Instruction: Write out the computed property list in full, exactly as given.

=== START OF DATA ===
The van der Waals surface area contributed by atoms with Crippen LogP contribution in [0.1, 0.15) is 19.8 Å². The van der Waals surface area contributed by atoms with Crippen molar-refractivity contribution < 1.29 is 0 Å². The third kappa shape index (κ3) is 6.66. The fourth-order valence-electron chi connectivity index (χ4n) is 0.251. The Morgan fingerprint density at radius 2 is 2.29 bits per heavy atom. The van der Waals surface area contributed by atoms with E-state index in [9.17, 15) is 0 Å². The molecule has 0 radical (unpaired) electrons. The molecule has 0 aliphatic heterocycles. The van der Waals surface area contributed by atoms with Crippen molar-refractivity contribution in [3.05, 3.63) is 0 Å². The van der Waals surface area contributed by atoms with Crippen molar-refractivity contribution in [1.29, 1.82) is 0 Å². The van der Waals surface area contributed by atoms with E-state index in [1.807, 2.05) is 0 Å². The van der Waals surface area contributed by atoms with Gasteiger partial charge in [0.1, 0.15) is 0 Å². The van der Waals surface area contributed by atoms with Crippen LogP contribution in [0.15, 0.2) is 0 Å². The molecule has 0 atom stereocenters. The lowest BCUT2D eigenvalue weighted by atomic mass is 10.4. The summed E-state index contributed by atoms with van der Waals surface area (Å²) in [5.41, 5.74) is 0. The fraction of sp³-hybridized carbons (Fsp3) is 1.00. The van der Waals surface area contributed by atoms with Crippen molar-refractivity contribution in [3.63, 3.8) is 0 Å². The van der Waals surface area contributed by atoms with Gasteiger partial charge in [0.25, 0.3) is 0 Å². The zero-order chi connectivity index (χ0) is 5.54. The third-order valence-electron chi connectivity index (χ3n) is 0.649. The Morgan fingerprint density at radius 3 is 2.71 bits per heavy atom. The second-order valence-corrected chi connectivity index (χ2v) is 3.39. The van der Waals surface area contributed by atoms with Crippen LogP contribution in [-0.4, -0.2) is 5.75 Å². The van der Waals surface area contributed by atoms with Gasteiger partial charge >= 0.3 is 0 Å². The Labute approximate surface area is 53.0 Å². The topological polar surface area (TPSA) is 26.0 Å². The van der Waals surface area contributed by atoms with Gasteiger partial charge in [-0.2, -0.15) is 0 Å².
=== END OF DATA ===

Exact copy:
The van der Waals surface area contributed by atoms with Crippen LogP contribution in [0.1, 0.15) is 19.8 Å². The van der Waals surface area contributed by atoms with Crippen molar-refractivity contribution < 1.29 is 0 Å². The third kappa shape index (κ3) is 6.66. The fourth-order valence-electron chi connectivity index (χ4n) is 0.251. The Morgan fingerprint density at radius 2 is 2.29 bits per heavy atom. The van der Waals surface area contributed by atoms with E-state index in [9.17, 15) is 0 Å². The molecule has 0 radical (unpaired) electrons. The molecule has 0 aliphatic heterocycles. The van der Waals surface area contributed by atoms with Crippen molar-refractivity contribution in [3.05, 3.63) is 0 Å². The van der Waals surface area contributed by atoms with Crippen molar-refractivity contribution in [1.29, 1.82) is 0 Å². The van der Waals surface area contributed by atoms with E-state index in [1.807, 2.05) is 0 Å². The van der Waals surface area contributed by atoms with Gasteiger partial charge in [0.1, 0.15) is 0 Å². The van der Waals surface area contributed by atoms with Crippen LogP contribution in [0.15, 0.2) is 0 Å². The molecule has 0 atom stereocenters. The lowest BCUT2D eigenvalue weighted by atomic mass is 10.4. The summed E-state index contributed by atoms with van der Waals surface area (Å²) in [5.41, 5.74) is 0. The fraction of sp³-hybridized carbons (Fsp3) is 1.00. The van der Waals surface area contributed by atoms with Crippen molar-refractivity contribution in [3.63, 3.8) is 0 Å². The van der Waals surface area contributed by atoms with Gasteiger partial charge in [0.25, 0.3) is 0 Å². The zero-order chi connectivity index (χ0) is 5.54. The third-order valence-electron chi connectivity index (χ3n) is 0.649. The Morgan fingerprint density at radius 3 is 2.71 bits per heavy atom. The second-order valence-corrected chi connectivity index (χ2v) is 3.39. The van der Waals surface area contributed by atoms with Crippen LogP contribution in [-0.4, -0.2) is 5.75 Å². The van der Waals surface area contributed by atoms with Gasteiger partial charge >= 0.3 is 0 Å². The Labute approximate surface area is 53.0 Å². The topological polar surface area (TPSA) is 26.0 Å². The van der Waals surface area contributed by atoms with Gasteiger partial charge in [-0.2, -0.15) is 0 Å².